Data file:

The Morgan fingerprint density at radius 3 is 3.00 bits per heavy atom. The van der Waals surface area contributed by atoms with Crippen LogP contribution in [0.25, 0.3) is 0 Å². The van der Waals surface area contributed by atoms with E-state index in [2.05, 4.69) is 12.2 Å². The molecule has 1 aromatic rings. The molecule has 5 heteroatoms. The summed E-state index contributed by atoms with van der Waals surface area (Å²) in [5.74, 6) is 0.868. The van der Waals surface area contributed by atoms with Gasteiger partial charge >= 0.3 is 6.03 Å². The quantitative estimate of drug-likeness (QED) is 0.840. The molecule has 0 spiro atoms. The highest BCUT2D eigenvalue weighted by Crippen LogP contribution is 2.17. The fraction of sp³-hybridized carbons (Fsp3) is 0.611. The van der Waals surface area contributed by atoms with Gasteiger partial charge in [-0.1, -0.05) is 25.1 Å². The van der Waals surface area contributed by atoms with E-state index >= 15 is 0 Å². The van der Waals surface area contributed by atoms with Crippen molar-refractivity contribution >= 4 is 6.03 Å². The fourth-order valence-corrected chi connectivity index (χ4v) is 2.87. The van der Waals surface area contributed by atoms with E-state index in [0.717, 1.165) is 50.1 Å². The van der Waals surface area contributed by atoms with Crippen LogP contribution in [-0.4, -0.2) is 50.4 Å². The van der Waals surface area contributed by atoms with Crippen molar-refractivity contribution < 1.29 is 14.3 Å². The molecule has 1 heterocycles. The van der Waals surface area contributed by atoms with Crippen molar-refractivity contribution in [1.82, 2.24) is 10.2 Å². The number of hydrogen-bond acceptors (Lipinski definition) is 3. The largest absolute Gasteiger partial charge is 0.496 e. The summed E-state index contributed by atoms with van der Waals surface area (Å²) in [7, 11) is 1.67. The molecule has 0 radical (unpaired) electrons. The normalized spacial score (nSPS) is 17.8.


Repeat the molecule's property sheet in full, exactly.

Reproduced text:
The Morgan fingerprint density at radius 3 is 3.00 bits per heavy atom. The van der Waals surface area contributed by atoms with Crippen LogP contribution in [0.25, 0.3) is 0 Å². The van der Waals surface area contributed by atoms with E-state index in [2.05, 4.69) is 12.2 Å². The molecule has 1 aromatic rings. The molecule has 5 heteroatoms. The summed E-state index contributed by atoms with van der Waals surface area (Å²) in [5.74, 6) is 0.868. The van der Waals surface area contributed by atoms with Gasteiger partial charge >= 0.3 is 6.03 Å². The quantitative estimate of drug-likeness (QED) is 0.840. The molecule has 0 spiro atoms. The highest BCUT2D eigenvalue weighted by Crippen LogP contribution is 2.17. The fraction of sp³-hybridized carbons (Fsp3) is 0.611. The van der Waals surface area contributed by atoms with Gasteiger partial charge in [-0.1, -0.05) is 25.1 Å². The van der Waals surface area contributed by atoms with E-state index >= 15 is 0 Å². The van der Waals surface area contributed by atoms with Crippen molar-refractivity contribution >= 4 is 6.03 Å². The fourth-order valence-corrected chi connectivity index (χ4v) is 2.87. The van der Waals surface area contributed by atoms with E-state index in [0.717, 1.165) is 50.1 Å². The van der Waals surface area contributed by atoms with Crippen LogP contribution in [-0.4, -0.2) is 50.4 Å². The van der Waals surface area contributed by atoms with Crippen molar-refractivity contribution < 1.29 is 14.3 Å². The molecule has 1 heterocycles. The van der Waals surface area contributed by atoms with Crippen molar-refractivity contribution in [1.82, 2.24) is 10.2 Å². The number of hydrogen-bond acceptors (Lipinski definition) is 3. The largest absolute Gasteiger partial charge is 0.496 e. The summed E-state index contributed by atoms with van der Waals surface area (Å²) in [7, 11) is 1.67. The molecule has 0 radical (unpaired) electrons. The normalized spacial score (nSPS) is 17.8.